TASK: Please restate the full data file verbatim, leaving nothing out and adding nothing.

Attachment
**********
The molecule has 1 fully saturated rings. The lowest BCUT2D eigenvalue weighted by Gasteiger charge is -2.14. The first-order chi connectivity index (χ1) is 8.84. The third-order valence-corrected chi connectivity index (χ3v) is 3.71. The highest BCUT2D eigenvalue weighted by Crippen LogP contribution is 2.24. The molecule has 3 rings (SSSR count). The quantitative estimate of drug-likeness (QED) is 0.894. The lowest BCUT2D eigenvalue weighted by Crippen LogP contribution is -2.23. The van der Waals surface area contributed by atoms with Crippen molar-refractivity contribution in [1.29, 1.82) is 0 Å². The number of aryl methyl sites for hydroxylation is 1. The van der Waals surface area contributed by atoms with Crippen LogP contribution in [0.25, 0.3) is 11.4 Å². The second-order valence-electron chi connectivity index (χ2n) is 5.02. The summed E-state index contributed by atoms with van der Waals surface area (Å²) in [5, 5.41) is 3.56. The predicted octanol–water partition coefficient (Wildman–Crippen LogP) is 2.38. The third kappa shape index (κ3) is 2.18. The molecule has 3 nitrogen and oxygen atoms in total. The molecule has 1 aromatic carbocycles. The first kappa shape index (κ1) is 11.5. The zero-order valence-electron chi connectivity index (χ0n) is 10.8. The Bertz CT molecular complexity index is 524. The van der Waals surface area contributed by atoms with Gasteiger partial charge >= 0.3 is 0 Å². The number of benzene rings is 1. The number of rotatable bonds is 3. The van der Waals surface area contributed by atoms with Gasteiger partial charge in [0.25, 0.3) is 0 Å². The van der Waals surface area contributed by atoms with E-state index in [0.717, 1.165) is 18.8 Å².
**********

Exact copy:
The molecule has 1 fully saturated rings. The lowest BCUT2D eigenvalue weighted by Gasteiger charge is -2.14. The first-order chi connectivity index (χ1) is 8.84. The third-order valence-corrected chi connectivity index (χ3v) is 3.71. The highest BCUT2D eigenvalue weighted by Crippen LogP contribution is 2.24. The molecule has 3 rings (SSSR count). The quantitative estimate of drug-likeness (QED) is 0.894. The lowest BCUT2D eigenvalue weighted by Crippen LogP contribution is -2.23. The van der Waals surface area contributed by atoms with Crippen molar-refractivity contribution in [1.29, 1.82) is 0 Å². The number of aryl methyl sites for hydroxylation is 1. The van der Waals surface area contributed by atoms with Crippen LogP contribution in [0.25, 0.3) is 11.4 Å². The second-order valence-electron chi connectivity index (χ2n) is 5.02. The summed E-state index contributed by atoms with van der Waals surface area (Å²) in [5, 5.41) is 3.56. The predicted octanol–water partition coefficient (Wildman–Crippen LogP) is 2.38. The third kappa shape index (κ3) is 2.18. The molecule has 3 nitrogen and oxygen atoms in total. The molecule has 1 aromatic carbocycles. The first kappa shape index (κ1) is 11.5. The zero-order valence-electron chi connectivity index (χ0n) is 10.8. The Bertz CT molecular complexity index is 524. The van der Waals surface area contributed by atoms with Gasteiger partial charge >= 0.3 is 0 Å². The number of benzene rings is 1. The number of rotatable bonds is 3. The van der Waals surface area contributed by atoms with Gasteiger partial charge in [0.25, 0.3) is 0 Å². The van der Waals surface area contributed by atoms with E-state index in [0.717, 1.165) is 18.8 Å².